(JTA) — Shoshana Cardin, a Baltimore philanthropist who was the first woman to chair her city’s Jewish federation, the national umbrella body of the Jewish federation movement and the powerful Conference of Presidents of Major American Jewish Organizations, has died.
Cardin, who was in failing health in recent years, was 91.
Known for her intellect and leadership capabilities, she was from 1988 to 1992 chairwoman of the National Conference of Soviet Jewry, during a time when the priorities of the Soviet Jewry movement shifted from campaigns to free Soviet Jews to efforts to help resettle them in Israel.
Prior to that she was president of the Council of Jewish Federations, the representative body of 200 community federations in the United States and Canada.
Cardin also gained prominence in the autumn of 1988 for spearheading opposition to efforts in the Israeli Knesset to amend the Law of Return.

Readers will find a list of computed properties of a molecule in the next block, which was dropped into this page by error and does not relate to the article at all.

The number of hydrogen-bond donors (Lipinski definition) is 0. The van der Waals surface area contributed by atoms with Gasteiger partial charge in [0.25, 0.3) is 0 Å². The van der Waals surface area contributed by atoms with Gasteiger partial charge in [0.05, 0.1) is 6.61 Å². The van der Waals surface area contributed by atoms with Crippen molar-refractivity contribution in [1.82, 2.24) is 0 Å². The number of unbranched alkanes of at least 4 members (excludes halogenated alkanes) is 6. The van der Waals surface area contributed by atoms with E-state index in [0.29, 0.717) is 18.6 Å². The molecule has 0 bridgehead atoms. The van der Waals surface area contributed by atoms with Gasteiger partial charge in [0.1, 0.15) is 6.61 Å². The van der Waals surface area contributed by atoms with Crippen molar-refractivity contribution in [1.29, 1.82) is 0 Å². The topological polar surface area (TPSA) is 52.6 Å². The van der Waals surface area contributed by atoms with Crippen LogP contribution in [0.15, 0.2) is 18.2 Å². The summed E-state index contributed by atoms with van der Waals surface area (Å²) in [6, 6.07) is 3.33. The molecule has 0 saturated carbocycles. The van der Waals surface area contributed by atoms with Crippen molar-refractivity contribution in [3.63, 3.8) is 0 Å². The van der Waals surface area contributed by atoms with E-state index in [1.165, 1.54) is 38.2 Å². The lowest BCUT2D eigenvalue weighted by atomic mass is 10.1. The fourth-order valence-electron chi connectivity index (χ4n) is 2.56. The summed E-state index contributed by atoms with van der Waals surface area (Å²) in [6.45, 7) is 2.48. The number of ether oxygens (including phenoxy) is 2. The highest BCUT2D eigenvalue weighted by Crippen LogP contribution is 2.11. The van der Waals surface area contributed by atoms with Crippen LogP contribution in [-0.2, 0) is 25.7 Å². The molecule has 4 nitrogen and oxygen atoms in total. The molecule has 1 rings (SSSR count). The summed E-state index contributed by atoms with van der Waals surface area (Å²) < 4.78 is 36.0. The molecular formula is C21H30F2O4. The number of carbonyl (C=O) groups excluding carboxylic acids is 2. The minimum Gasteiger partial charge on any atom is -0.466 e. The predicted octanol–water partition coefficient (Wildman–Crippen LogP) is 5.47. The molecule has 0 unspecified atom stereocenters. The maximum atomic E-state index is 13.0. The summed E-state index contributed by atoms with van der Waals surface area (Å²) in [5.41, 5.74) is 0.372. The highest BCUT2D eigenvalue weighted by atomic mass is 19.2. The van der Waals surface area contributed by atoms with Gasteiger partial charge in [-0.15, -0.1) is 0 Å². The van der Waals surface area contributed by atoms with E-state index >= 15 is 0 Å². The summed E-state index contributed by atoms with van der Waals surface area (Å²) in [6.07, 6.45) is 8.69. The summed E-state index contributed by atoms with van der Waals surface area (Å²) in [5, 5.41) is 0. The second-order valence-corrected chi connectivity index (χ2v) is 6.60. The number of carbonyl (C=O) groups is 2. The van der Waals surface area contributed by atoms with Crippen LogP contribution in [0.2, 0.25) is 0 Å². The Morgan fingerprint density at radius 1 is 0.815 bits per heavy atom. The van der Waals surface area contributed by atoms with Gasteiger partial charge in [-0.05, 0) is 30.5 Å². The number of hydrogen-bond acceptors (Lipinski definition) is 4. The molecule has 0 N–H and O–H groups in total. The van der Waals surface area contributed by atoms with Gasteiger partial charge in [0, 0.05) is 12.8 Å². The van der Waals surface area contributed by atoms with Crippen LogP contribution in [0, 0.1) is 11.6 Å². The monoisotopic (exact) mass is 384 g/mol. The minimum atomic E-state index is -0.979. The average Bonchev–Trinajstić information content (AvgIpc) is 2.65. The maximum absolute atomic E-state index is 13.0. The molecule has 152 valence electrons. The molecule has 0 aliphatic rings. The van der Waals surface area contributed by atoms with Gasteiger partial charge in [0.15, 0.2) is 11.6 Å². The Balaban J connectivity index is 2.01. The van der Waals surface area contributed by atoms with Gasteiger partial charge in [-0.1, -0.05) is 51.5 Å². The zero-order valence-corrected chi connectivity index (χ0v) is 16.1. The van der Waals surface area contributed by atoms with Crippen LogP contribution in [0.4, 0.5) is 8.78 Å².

The so-called “Who Is a Jew” amendment, which would have denied Israeli citizenship to immigrants whose conversion to Judaism did not meet Orthodox standards, was ultimately withdrawn in the face of overwhelming pressure from American Jews.
Born Shoshana Shoubin to Latvian parents in what was then British-controlled Palestine, Cardin arrived at age 2 in Baltimore, where she later became active in local Jewish affairs.
One of her first major leadership roles in the Jewish community was as president of the Federation of Jewish Women’s Organizations of Maryland from 1965 to 1967.
This story "Shoshana Cardin, Trailblazing Federation Leader And Philanthropist, Dies At 91" was written by JTA.